With an estimated 70 to 100 people in attendance at Friday night's underground electronic music party at Ghost Ship in Oakland, and an estimated 35 to 40 dead, it is becoming increasingly possible that more people perished than survived in the blaze, which took four hours to get under control. The stories of witnesses and survivors who barely escaped with their lives are beginning to trickle in, and we bring you a few of them here.
Those interested in helping victims of the fire, particularly those artists who were displaced from their residences in the blaze, can donate to this crowd-funding campaign, which is being matched in part by the Oakland A's and Raiders organizations.
For reference, the East Bay Times has published a map of the Ghost Ship space here.
The Chronicle spoke Saturday with 24-year-old Laura Hobbs, who attended the party with five friends, and she says:
"The building itself was an art piece. The walls were completely covered with makeshift pieces of wood, so finding the staircase if you’d never been there before was difficult because they had built it into the wall in a certain way... There’s so much happening all over the building, so it’s hard to tell where the path is to anything. It all felt very cramped. The second floor was very much right on top of the first... I can’t imagine how long it’d take 40 people to get out, even in a calm situation."
Another partygoer, 25-year-old Adrian Lee, tells the paper that he and his two friends "didn’t see much smoke. It was just a plastic-ey, toxic, chemical-type smell." They started heading down the rickety stairs, but halfway down he says everything became obscured with thick smoke. They heard someone yelling "The entrance is over here!" and he and one friend made it through the maze and out this one of two exits. His other friend remains unaccounted for.
Redditor God_I_Suck posted the following harrowing account of his similar path out, although he ended up crawling blindly through the smoke and being saved by the same person shouting about the location of the entrance. He says of the first moment after the fire broke out, "I distinctly remember thinking that this probably wasn't a big deal and/or that it was maybe a prank."
The "two more people" he describes escaping after him, who were the last survivors to escape, were likely the same two teenage boys described by a neighbor to the Chronicle as covered in soot and huddled in a doorway crying afterwards. "They said they couldn’t see anything it was pitch-black. They said they were the last two to get out. The only reason they got out was they heard voices and followed them."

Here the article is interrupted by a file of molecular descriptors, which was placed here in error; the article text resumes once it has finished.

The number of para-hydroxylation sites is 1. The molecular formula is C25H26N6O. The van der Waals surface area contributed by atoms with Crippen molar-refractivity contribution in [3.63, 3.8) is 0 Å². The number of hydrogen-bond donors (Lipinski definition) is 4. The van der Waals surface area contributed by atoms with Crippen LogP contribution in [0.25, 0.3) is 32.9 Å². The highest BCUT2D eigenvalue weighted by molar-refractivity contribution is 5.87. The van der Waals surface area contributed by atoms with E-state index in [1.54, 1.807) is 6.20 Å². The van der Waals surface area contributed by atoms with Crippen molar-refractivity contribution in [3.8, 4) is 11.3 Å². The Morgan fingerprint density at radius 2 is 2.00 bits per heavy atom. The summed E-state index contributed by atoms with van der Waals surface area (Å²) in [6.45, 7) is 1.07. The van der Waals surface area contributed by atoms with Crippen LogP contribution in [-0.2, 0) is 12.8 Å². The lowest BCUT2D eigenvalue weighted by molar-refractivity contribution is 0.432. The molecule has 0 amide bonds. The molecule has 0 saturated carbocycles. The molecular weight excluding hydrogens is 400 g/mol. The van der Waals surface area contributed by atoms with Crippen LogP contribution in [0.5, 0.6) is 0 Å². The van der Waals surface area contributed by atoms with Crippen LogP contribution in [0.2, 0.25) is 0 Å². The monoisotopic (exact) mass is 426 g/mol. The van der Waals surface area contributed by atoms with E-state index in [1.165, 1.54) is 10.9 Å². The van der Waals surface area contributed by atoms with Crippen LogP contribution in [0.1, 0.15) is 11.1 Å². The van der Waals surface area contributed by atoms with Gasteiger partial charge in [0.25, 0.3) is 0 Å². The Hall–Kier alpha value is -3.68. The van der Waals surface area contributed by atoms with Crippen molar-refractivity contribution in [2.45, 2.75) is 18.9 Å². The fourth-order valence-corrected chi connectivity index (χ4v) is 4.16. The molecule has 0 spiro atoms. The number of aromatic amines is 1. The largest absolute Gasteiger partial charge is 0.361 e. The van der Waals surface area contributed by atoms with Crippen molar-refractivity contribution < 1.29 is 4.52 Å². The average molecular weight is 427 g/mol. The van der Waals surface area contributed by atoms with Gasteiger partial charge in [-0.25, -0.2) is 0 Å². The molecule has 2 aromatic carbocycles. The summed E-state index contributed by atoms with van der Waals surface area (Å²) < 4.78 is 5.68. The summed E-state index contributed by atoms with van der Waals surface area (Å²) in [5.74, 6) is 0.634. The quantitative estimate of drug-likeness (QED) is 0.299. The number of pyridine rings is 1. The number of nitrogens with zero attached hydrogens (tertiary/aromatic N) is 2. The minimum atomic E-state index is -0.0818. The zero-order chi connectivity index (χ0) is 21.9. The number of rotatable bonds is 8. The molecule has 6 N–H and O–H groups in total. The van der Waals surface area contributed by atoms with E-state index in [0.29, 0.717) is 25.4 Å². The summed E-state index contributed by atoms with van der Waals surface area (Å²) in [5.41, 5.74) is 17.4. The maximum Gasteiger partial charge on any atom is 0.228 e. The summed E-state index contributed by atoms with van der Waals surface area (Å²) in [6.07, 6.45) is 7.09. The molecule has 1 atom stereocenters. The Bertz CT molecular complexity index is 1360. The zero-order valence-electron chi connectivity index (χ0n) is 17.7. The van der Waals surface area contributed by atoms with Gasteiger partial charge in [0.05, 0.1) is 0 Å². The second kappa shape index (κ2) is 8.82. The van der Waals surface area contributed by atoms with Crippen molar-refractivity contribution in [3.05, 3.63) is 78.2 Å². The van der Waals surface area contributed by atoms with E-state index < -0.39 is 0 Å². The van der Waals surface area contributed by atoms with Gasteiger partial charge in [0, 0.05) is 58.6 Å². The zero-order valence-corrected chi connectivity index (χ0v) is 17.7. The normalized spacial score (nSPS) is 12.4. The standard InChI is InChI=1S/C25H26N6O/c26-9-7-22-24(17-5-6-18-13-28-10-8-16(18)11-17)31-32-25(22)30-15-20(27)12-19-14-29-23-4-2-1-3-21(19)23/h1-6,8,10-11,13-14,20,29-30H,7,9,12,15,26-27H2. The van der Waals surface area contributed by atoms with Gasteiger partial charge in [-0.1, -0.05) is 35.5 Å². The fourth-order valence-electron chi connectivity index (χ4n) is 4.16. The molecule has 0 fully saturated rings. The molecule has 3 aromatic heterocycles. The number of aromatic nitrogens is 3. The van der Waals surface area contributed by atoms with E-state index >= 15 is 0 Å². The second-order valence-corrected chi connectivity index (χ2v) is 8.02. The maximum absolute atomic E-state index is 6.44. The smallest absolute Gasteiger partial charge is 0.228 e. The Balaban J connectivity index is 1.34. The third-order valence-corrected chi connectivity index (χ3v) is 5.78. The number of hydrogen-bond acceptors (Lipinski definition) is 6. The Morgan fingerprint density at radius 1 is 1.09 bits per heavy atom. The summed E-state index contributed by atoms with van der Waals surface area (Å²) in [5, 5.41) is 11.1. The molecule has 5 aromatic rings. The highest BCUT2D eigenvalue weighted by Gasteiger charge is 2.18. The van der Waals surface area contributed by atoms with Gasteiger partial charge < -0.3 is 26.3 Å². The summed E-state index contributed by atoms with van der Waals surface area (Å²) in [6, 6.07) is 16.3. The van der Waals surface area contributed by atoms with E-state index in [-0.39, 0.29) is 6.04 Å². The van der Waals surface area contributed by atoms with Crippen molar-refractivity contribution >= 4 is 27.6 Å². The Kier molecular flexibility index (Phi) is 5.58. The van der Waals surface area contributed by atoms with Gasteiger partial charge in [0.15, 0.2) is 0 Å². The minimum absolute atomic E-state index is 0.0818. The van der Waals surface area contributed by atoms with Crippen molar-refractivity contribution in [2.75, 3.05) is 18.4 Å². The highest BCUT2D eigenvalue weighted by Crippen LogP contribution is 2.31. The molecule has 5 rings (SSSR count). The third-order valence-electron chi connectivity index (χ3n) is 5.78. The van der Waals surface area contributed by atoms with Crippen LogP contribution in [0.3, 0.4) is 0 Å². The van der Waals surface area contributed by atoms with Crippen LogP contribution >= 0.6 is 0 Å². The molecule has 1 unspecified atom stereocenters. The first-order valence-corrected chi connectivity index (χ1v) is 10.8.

Another partygoer, 22-year-old Alastair Boone, described being in the storage lot next door to the building, having come out the only other exit, a side door, just prior to the fire. She tells the Chronicle that when someone shouted "Fire!" inside, she and several friends decided to squeeze out a narrow space in a fence gate to the street rather than try to exit out through the building. "We sort of reasoned that nobody was stuck because there weren’t that many people [at the party],” she says. “It’s so sad to think that as we were squeezing through the gate, there were people stuck upstairs.”
A local musician named Chris, who declined to give his last name, gave the following account to the East Bay Times:
Chris... said he was in the bathroom when the fire broke out. He walked out into a room filled with thick smoke. The lights had gone out and it was pitch black inside the warehouse space, where only a few moments earlier a group of 40 to 50 people were listening to a DJ play music and waiting for the show to start.
Immediately, people were screaming and trying to direct others to safety. With no lights, and smoke filling the warehouse, it made it difficult for people to find their footing on the somewhat irregularly shaped staircase, which Chris said appeared to have been built in three sections.
“We did that for as long as we could, but when you’re in a burning building, you’re being surrounded by a completely hostile environment,” he said. “It was kind of a free for all.”
Chris said he ran to his car to grab a flashlight and ran back into the building, crawling on his hands and knees, but he couldn’t get to the staircase or help move people to safety. The smoke, which he said hit him “like getting slapped in the face,” made it impossible for him to see or to breathe...
“I felt so helpless,” he said as he watched the firefighters douse the flames.
Bob Mule, a photographer who lived in the building, described escaping the fire to the East Bay Times, and being unable to help an injured friend as the heat and smoke became too intense. (The part about the friend is now removed from the story, but was in it on Saturday, and the Chronicle notes a similar story second-hand about someone who tripped on their way out that could have come from Mule.)
“It was too hot, too much smoke, I had to get out of there,” said Bob Mule, a photographer and artist who lives in the building and who suffered minor burns. “I literally felt my skin peeling and my lungs being suffocated by smoke. I couldn’t get the fire extinguisher to work.”
When he escaped, he could see someone calling for help from the second-floor window, and tried to get a ladder, “but they jumped out the window.”
Seung Lee told the East Bay Express that he was outside when the flames broke out. "It was a tinderbox. I heard the word ‘tinderbox’ used over and over afterward. This was probably the fastest, most largest, most furious fire I’ve seen in my life. It was just relentless, I don’t recollect [seeing] anybody coming out.”